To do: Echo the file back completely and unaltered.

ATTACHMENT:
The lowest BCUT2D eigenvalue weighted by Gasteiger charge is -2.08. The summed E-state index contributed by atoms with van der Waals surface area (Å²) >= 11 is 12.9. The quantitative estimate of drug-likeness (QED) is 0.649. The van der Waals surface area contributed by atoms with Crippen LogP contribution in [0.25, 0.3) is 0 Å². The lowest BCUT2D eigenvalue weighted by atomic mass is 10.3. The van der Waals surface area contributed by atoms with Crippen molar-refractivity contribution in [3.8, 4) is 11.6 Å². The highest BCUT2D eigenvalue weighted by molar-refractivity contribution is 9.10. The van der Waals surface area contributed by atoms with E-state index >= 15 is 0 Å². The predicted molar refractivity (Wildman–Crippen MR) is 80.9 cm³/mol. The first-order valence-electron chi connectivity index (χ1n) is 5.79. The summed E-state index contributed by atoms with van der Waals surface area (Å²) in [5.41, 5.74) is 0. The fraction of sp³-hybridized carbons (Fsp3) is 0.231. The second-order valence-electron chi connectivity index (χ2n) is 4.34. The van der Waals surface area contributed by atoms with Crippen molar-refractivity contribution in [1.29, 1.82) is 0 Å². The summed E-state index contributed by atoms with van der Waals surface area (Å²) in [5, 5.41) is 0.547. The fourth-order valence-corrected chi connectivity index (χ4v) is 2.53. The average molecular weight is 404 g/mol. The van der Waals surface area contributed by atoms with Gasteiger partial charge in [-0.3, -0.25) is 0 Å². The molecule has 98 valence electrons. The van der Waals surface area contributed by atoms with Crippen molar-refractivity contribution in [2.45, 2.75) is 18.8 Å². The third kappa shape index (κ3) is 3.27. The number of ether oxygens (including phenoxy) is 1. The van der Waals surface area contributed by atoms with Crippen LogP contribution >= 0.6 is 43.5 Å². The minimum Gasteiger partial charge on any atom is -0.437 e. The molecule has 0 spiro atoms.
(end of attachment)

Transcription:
The lowest BCUT2D eigenvalue weighted by Gasteiger charge is -2.08. The summed E-state index contributed by atoms with van der Waals surface area (Å²) >= 11 is 12.9. The quantitative estimate of drug-likeness (QED) is 0.649. The van der Waals surface area contributed by atoms with Crippen LogP contribution in [0.25, 0.3) is 0 Å². The lowest BCUT2D eigenvalue weighted by atomic mass is 10.3. The van der Waals surface area contributed by atoms with Crippen molar-refractivity contribution in [3.8, 4) is 11.6 Å². The highest BCUT2D eigenvalue weighted by molar-refractivity contribution is 9.10. The van der Waals surface area contributed by atoms with E-state index >= 15 is 0 Å². The predicted molar refractivity (Wildman–Crippen MR) is 80.9 cm³/mol. The first-order valence-electron chi connectivity index (χ1n) is 5.79. The summed E-state index contributed by atoms with van der Waals surface area (Å²) in [5.41, 5.74) is 0. The fraction of sp³-hybridized carbons (Fsp3) is 0.231. The second-order valence-electron chi connectivity index (χ2n) is 4.34. The van der Waals surface area contributed by atoms with Crippen molar-refractivity contribution in [1.29, 1.82) is 0 Å². The summed E-state index contributed by atoms with van der Waals surface area (Å²) in [5, 5.41) is 0.547. The fourth-order valence-corrected chi connectivity index (χ4v) is 2.53. The average molecular weight is 404 g/mol. The van der Waals surface area contributed by atoms with Gasteiger partial charge in [-0.3, -0.25) is 0 Å². The molecule has 98 valence electrons. The van der Waals surface area contributed by atoms with Crippen molar-refractivity contribution in [2.45, 2.75) is 18.8 Å². The third kappa shape index (κ3) is 3.27. The number of ether oxygens (including phenoxy) is 1. The van der Waals surface area contributed by atoms with Crippen LogP contribution >= 0.6 is 43.5 Å². The minimum Gasteiger partial charge on any atom is -0.437 e. The molecule has 0 spiro atoms.